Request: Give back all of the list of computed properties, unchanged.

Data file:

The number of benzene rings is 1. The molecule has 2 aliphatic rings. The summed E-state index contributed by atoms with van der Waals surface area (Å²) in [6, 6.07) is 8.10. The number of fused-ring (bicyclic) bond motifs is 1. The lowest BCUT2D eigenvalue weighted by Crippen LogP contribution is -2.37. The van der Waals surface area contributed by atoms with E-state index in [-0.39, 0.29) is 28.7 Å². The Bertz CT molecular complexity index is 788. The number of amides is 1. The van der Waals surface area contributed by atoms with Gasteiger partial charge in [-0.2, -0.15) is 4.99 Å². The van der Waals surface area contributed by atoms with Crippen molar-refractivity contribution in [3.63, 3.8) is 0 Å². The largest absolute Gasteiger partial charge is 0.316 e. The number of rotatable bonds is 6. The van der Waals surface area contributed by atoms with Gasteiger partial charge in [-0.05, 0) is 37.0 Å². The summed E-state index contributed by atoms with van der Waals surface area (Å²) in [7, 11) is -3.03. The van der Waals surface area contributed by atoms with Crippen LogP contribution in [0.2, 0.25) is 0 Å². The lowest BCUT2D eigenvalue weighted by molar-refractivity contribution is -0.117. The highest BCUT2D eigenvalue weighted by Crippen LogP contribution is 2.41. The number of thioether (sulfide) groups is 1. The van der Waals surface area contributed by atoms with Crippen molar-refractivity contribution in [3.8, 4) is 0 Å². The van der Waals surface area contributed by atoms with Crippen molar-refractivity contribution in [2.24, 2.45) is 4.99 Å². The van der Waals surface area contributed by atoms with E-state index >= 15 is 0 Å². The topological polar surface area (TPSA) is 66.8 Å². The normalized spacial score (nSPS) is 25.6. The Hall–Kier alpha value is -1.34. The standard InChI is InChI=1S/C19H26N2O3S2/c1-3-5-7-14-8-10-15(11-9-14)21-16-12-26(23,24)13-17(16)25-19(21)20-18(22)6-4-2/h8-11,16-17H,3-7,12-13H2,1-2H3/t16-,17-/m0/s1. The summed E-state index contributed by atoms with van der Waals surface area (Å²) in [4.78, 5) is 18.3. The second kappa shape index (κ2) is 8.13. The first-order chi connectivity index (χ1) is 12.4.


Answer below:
The number of benzene rings is 1. The molecule has 2 aliphatic rings. The summed E-state index contributed by atoms with van der Waals surface area (Å²) in [6, 6.07) is 8.10. The number of fused-ring (bicyclic) bond motifs is 1. The lowest BCUT2D eigenvalue weighted by Crippen LogP contribution is -2.37. The van der Waals surface area contributed by atoms with E-state index in [-0.39, 0.29) is 28.7 Å². The Bertz CT molecular complexity index is 788. The number of amides is 1. The van der Waals surface area contributed by atoms with Gasteiger partial charge in [-0.2, -0.15) is 4.99 Å². The van der Waals surface area contributed by atoms with Crippen molar-refractivity contribution in [3.63, 3.8) is 0 Å². The largest absolute Gasteiger partial charge is 0.316 e. The number of rotatable bonds is 6. The van der Waals surface area contributed by atoms with Gasteiger partial charge in [-0.05, 0) is 37.0 Å². The summed E-state index contributed by atoms with van der Waals surface area (Å²) in [7, 11) is -3.03. The van der Waals surface area contributed by atoms with Crippen LogP contribution in [0.2, 0.25) is 0 Å². The lowest BCUT2D eigenvalue weighted by molar-refractivity contribution is -0.117. The highest BCUT2D eigenvalue weighted by Crippen LogP contribution is 2.41. The number of thioether (sulfide) groups is 1. The van der Waals surface area contributed by atoms with Crippen molar-refractivity contribution in [3.8, 4) is 0 Å². The van der Waals surface area contributed by atoms with Crippen molar-refractivity contribution in [2.24, 2.45) is 4.99 Å². The van der Waals surface area contributed by atoms with E-state index >= 15 is 0 Å². The topological polar surface area (TPSA) is 66.8 Å². The normalized spacial score (nSPS) is 25.6. The Hall–Kier alpha value is -1.34. The standard InChI is InChI=1S/C19H26N2O3S2/c1-3-5-7-14-8-10-15(11-9-14)21-16-12-26(23,24)13-17(16)25-19(21)20-18(22)6-4-2/h8-11,16-17H,3-7,12-13H2,1-2H3/t16-,17-/m0/s1. The summed E-state index contributed by atoms with van der Waals surface area (Å²) in [4.78, 5) is 18.3. The second kappa shape index (κ2) is 8.13. The first-order chi connectivity index (χ1) is 12.4.